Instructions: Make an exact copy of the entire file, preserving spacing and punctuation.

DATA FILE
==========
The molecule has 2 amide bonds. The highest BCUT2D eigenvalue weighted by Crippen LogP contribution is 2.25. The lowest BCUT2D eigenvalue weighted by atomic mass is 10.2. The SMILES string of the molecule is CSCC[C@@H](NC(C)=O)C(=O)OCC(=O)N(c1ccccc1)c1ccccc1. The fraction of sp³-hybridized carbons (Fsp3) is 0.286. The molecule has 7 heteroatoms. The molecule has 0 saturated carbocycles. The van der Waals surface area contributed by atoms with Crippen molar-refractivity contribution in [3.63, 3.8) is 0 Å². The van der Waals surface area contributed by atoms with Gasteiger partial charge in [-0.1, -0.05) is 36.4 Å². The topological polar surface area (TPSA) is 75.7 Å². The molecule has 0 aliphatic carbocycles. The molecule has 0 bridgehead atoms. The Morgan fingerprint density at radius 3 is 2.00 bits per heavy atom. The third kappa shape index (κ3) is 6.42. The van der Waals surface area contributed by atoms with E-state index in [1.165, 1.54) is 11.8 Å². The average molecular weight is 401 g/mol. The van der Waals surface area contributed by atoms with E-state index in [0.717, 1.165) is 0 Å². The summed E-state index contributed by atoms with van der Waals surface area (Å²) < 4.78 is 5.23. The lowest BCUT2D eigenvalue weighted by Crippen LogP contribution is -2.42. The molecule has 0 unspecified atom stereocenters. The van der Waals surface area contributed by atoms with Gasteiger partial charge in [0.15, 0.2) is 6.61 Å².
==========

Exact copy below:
The molecule has 2 amide bonds. The highest BCUT2D eigenvalue weighted by Crippen LogP contribution is 2.25. The lowest BCUT2D eigenvalue weighted by atomic mass is 10.2. The SMILES string of the molecule is CSCC[C@@H](NC(C)=O)C(=O)OCC(=O)N(c1ccccc1)c1ccccc1. The fraction of sp³-hybridized carbons (Fsp3) is 0.286. The molecule has 7 heteroatoms. The molecule has 0 saturated carbocycles. The van der Waals surface area contributed by atoms with Crippen molar-refractivity contribution in [3.63, 3.8) is 0 Å². The van der Waals surface area contributed by atoms with Gasteiger partial charge in [-0.1, -0.05) is 36.4 Å². The topological polar surface area (TPSA) is 75.7 Å². The molecule has 0 aliphatic carbocycles. The molecule has 0 bridgehead atoms. The Morgan fingerprint density at radius 3 is 2.00 bits per heavy atom. The third kappa shape index (κ3) is 6.42. The van der Waals surface area contributed by atoms with E-state index in [1.165, 1.54) is 11.8 Å². The average molecular weight is 401 g/mol. The van der Waals surface area contributed by atoms with E-state index in [0.717, 1.165) is 0 Å². The summed E-state index contributed by atoms with van der Waals surface area (Å²) < 4.78 is 5.23. The lowest BCUT2D eigenvalue weighted by Crippen LogP contribution is -2.42. The molecule has 0 unspecified atom stereocenters. The van der Waals surface area contributed by atoms with Gasteiger partial charge in [0.15, 0.2) is 6.61 Å².